La Verne Magazine
Spring 1999

"Defining Family"

Finding Family in a Foreign Land

by Angelica Martinez
photography by Miki Chishaki

Stepping into American culture, international students hike the pavement hills of San Francisco during a spring break outing. Venturing into this foreign city, Arnaud Llamas, Hitomi Masuda, Virgine Roca, Gwenaells Persiaux and Damien Peosric, Persiaux's friend from France, take many such trips during their short stay in the United States.

Vulnerable and confused, international students in the United States try to make sense of a world that is completely new to them. Situated thousands of miles from what they may call "home," University of La Verne foreign students venture to an area away from family, friends and into the unknown.

In an effort to blend in with the locals and their "nice weather," these students bring with them cultures from Asia, Europe and South America. Few take notice of the strength they have acquired in their journeys. But, unlike families or friends who have never experienced anything like studying abroad, these students develop a unique bond based on their differences. "We understand each other. We are in the same situation," says Arnaud Llamas, exchange student from Strasbourg, France. All 15 international students have worked their way from confusion to normality. These emotions molded them into a bond. They are like a family; bound to each other by similar circumstances that local students do not understand.

During winter and spring break when the campus is deserted, a small group wanders in a huddle. They congregate to discuss plans, for that night -- a night that most students are spending at home with their family. The students talk, taking into consideration what everyone has to say. For them, it does not matter what is done; they are together, and that is what matters.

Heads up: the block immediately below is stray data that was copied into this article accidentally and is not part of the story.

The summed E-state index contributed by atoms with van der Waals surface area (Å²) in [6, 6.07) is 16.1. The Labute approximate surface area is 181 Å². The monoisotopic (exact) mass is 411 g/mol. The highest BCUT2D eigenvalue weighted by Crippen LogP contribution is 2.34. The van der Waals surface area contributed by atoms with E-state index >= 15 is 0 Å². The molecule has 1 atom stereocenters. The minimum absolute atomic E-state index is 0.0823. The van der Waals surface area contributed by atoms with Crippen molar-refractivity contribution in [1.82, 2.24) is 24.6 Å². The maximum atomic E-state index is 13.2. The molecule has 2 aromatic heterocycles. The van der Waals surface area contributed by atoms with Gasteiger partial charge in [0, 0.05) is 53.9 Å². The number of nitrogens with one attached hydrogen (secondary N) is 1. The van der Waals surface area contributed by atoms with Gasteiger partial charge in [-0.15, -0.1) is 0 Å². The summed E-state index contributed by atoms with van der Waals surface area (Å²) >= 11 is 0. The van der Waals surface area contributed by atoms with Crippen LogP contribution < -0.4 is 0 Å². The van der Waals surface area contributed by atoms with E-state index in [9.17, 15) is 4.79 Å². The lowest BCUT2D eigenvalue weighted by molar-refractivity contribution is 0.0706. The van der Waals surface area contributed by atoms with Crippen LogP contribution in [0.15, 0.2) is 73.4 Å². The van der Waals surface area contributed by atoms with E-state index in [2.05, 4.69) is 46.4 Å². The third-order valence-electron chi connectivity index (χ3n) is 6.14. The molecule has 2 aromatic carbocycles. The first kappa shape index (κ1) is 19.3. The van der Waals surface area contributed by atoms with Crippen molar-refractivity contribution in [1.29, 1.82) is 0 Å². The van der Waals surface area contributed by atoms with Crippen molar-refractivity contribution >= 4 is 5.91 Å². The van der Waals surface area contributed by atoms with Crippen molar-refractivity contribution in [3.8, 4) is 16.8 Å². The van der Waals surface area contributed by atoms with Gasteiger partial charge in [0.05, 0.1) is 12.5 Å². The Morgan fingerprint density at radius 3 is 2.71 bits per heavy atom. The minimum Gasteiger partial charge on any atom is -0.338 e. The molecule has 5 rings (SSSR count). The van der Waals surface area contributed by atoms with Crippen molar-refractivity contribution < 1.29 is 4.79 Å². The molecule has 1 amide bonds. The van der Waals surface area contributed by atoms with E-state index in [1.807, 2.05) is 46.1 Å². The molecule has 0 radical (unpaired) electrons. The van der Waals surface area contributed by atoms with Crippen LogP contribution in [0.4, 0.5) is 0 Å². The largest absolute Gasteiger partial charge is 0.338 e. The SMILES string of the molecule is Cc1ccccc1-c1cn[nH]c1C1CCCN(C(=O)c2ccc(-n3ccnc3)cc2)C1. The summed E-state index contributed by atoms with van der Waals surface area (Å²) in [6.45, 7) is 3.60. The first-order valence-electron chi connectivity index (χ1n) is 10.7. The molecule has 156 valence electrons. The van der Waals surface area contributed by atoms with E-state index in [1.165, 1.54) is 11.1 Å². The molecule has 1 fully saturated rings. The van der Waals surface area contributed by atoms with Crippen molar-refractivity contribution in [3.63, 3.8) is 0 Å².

Hitomi Masuda, an exchange student from Sapporo, Japan, says she has faithful friends whom she can trust. For others, however, even having this sense of family from friends is still difficult. "You still feel alone," agrees Llamas. There are exceptions though. Masuda says, "I made a few American friends. They know how difficult it is to get through language barriers." These comforting American residents offered smiling faces and patience.

However, smiling faces are not the problem. Every so often, visions of homemade food, steaming with warmth, make these Japanese students realize McDonald's cannot take the place of what is available at home. "I miss the food," Masuda laughs. "Everything here is so oily. I am used to food being more bland. It is different from what I expected," she says. "In Japan, we have oily fast food, but I like homemade food more." In addition, her American life lacks more than just family and friends. It lacks her favorite pet, who makes her feel extra special."

Without a pet for comforting, Masuda has had a harder time dealing with difficulties like progressing in English communication. "I don't think my English has improved," she says. Ironically, learning English was easier for Masuda in her home country, even without daily contact with English speakers. "In Japan, we have more cassettes and stuff for English learners, but not in La Verne."

For some, learning the language may be easier if students seemed more sincere when spoken to. "Most Americans are friendly on the surface. I think they don't expect an answer when they ask, 'How are you?' " says Masuda.

Kaori Nasu, also comes from Sapporo, Japan. For her, having foreign exchange students as friends, is "good." "We share the same feelings. We understand each other."As a Japanese student, the language barrier can be harder than it is for others. Pronunciation, aside from cultural differences, makes it difficult to be assertive. "There are Japanese students here so I can ask something in Japanese," she says.

"If they have trouble with English, they are going to have trouble interacting with other students. It really depends on their level. But, I think they have a sense of family and connectedness with each other," says Phil Hofer, director of the International Student Center.

Family life is also difficult for Nasu. "It was hard to separate from them because I've lived with them my whole life." However, these obstacles have their own reward. "I have friends here. I have to make decisions for myself, and I have no one to rely on to make them for me," she says.